Challenges Of Sustaining ODF Status: 5 Ways India Can Stay Open Defecation Free

Challenges Of Sustaining ODF Status: 5 Ways India Can Stay Open Defecation Free

With one year to go for the Swachh Bharat Abhiyan goal of making India completely open defecation free (ODF), ODF sustainability is the key to ensure that toilets being built are used adequately
Independence Day, Open Defecation Free
- in Independence Day, Open Defecation Free
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With several villages and cities becoming ODF, the key challenge will be to sustain their ODF status

New Delhi: Ranjit Kumar Singh has had a long and tiring day. Mr Singh, who is the district magistrate of Bihar’s only open defecation free (ODF) district Sitamarhi, has spent the last two months presiding over the construction of over two lakh toilets in the district. The ODF distinction is a just reward for the district, being Bihar’s first ODF district, Sitamarhi is expected to be the role model for other districts to follow. But the architect of Sitamarhi’s ODF distinction, Mr Singh is also a worried man, as he says that a district with a population of above 34 lakhs, which had become habituated to defecating openly for years, might just go back to their old habits. ODF sustainability is a challenge, almost as big as getting ODF status for a village, town or city. People habituated to defecating in the open for years might not be instantly comfortable using a toilet. The discomfort may result in going back to the open defecation, and ensuring that toilet usage is regularised among residents of ODF areas will help in sustaining the district’s ODF tag.

“It is good see that progress on construction of toilets has been good. However, without sustainability, the ODF status of an area, rural or urban, becomes redundant. ODF sustainability is what local administrations should focus on, post an area has been declared ODF. Similar to toilet construction, ODF sustainability is also a community dependent initiative and large number of people ought to get involved to sustain an area’s ODF status,” said Sudeshna Maiti, Project Leader, Rural Sanitation, India Sanitation Coalition.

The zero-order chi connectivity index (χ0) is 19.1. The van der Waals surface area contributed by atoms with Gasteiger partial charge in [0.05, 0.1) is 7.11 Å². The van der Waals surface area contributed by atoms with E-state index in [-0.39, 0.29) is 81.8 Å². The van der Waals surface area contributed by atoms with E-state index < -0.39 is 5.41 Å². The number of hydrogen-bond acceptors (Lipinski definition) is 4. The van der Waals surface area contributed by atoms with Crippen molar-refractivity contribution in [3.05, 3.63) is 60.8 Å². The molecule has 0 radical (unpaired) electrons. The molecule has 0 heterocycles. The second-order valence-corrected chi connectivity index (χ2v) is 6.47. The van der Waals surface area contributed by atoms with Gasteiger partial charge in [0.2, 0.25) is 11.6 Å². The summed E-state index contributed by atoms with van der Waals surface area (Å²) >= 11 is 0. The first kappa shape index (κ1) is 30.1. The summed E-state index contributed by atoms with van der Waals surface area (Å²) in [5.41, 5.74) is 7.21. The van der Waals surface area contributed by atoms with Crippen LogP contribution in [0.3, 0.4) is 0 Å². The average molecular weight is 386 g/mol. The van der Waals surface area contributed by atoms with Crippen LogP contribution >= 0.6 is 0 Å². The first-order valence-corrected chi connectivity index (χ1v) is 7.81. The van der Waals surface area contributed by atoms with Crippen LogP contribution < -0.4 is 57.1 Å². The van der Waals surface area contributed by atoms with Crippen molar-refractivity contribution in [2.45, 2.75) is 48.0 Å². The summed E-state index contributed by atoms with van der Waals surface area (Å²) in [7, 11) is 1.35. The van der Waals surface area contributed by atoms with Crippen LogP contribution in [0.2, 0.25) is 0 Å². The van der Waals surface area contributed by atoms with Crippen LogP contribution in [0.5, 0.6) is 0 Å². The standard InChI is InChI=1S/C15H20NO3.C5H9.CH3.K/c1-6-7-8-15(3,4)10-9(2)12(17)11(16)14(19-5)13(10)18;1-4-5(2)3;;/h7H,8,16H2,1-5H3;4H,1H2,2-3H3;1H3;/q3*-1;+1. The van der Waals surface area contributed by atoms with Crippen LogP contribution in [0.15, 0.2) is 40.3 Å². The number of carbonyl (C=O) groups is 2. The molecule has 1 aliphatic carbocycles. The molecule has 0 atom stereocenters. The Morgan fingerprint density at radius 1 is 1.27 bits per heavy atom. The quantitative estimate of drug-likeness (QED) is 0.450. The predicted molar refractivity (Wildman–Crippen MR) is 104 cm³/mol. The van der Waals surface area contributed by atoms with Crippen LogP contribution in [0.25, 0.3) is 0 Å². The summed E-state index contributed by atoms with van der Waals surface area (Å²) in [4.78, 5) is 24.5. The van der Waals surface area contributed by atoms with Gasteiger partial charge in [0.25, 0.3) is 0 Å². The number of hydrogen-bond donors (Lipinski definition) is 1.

Here are five steps that can ensure that both the ODF practices and the ODF status of an area is sustained properly.

1. Involvement Of Locals

Involvement of locals in continued awareness efforts can help in ODF sustainability
Involvement of locals in continued awareness efforts can help in ODF sustainability

ODF success stories are incomplete without local participation. From digging of pits to participation in rallies to voluntarily cleaning public toilets in cities, local participation has been at the heart of ODF success stories. Local administrations have shown encouragement towards participation of people in taking up construction activities. The same encouragement must be meted out to inhabitants of an ODF area, convincing them not to go back to unsanitary habits. Pride walks in ODF areas boost the morale and confidence of locals that they have achieved an extraordinary feat, and encourages them to keep it up. An ODF village or town can arrange for regular pride walks to keep the sense of achievement alive in the locals.

Rewarding of locals in ODF areas, especially those who have played active parts in the area becoming ODF can also aid in ODF sustainability. In Jharkhand’s Giridih, the key personalities who ensured the district’s ODF status were rewarded and appointed as Swachhata ambassadors. Rewarding key people for their efforts ensures that their interest in the ODF campaign is sustained.

2. Preparing A List Of Dos and Don’ts

A handy list of dos and don'ts for people of an ODF area helps them take steps towards sustainability
A handy list of dos and don’ts for people of an ODF area helps them take steps towards sustainability

Construction of toilets, aided by local administrations or urban local bodies must be complemented by maintenance and upkeep. A series of dos and don’ts in this context ensure that residents of an ODF area know what to do and what to avoid to keep the ODF status intact. Local administrations or urban local bodies can come up with a series of dos and don’ts in consultation with sanitation experts, and promote them among residents. Keeping toilets clean, keeping the surroundings of toilets clean, ensuring continuous water supply in toilets and not using toilets for storage or any purposes other than sanitation are some of the dos and don’ts that can ensure that the toilets constructed remain in use and become a habit for the people.